Upright Citizens Brigade Faces Criticism Over Botched Layoffs
Former employees were let go via a mass email
Like many theaters and other comedy venues across the country, the Upright Citizens Brigade has suffered a huge financial hit due to coronavirus, and on March 17, the company was forced to lay off all theater staff — everyone from theater techs and managers to training center employees, maintenance workers and baristas. But as two recent pieces from Vulture and the Los Angeles Times point out, the way UCB handled those layoffs has sparked controversy.
Staffers were reportedly informed that they were being let go via a mass email from UCB Chief Financial Officer Daryl LaFountain. “Sadly, we regret to inform you that we have decided to conduct mass layoffs,” the email read. “This decision was not an easy one and the Company reviewed all options…” The Times reports that “Following some pro forma HR information, including a notice that confidentiality restrictions were still in force, there is a final expression of ‘heartfelt regret that we had to go down this path.’”
Some employees expressed frustration at the impersonal approach to the layoffs. Vulture writes, “All of the former employees agreed that the layoffs were handled poorly, with some saying the lack of transparency broke the remaining trust they had for UCB. Jess Augustyn, who had worked as assistant registrar at the training center in New York since 2017, said, ‘While there was a pandemic happening, I wish they called me? Video chatted? Sent a letter? I don’t know, but to be laid off in a mass email is truly insane.’”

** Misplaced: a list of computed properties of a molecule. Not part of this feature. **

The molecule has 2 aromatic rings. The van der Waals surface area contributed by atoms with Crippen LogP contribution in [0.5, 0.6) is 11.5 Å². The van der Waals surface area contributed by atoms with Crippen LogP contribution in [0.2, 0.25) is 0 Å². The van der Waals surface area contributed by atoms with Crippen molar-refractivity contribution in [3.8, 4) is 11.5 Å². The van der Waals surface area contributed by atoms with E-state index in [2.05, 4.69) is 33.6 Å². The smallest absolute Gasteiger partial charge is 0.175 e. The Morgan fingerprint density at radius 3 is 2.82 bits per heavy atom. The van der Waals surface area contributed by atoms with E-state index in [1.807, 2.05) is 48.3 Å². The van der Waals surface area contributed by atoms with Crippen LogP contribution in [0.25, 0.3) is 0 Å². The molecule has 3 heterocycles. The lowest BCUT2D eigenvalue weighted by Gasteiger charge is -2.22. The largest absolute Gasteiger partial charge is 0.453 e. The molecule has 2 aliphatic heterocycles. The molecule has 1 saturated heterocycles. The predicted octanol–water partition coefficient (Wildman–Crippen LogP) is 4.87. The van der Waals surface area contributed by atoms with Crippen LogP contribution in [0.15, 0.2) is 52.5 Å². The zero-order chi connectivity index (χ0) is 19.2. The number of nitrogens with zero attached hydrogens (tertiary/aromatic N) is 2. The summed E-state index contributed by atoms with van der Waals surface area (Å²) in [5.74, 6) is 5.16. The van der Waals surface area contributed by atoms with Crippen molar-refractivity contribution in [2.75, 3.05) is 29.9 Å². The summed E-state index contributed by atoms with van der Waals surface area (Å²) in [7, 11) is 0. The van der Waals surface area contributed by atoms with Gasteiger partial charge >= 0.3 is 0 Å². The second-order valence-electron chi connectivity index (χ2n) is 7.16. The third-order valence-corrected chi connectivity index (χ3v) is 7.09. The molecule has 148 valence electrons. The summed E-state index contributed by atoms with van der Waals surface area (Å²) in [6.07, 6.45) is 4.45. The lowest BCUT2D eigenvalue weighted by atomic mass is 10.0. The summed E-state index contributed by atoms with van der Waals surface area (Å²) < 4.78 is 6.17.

Others were annoyed that they didn’t hear directly from founders Amy Poehler, Matt Besser, Ian Roberts and Matt Walsh (also known as “the UCB 4”). A spokesperson for the UCB 4 said they’ve made phone calls and sent letters, and the Los Angeles Times reports that “as of Monday afternoon, nearly a week after the layoffs were announced, those letters were just beginning to trickle into former employees’ mailboxes. Bearing the names of the founders but no signature or date, the letter begins, ‘Let us first start by saying we are sorry for the delay in hearing from us directly.’”
You can read the full story of UCB’s layoffs and the questions they raise about the future of the company here.
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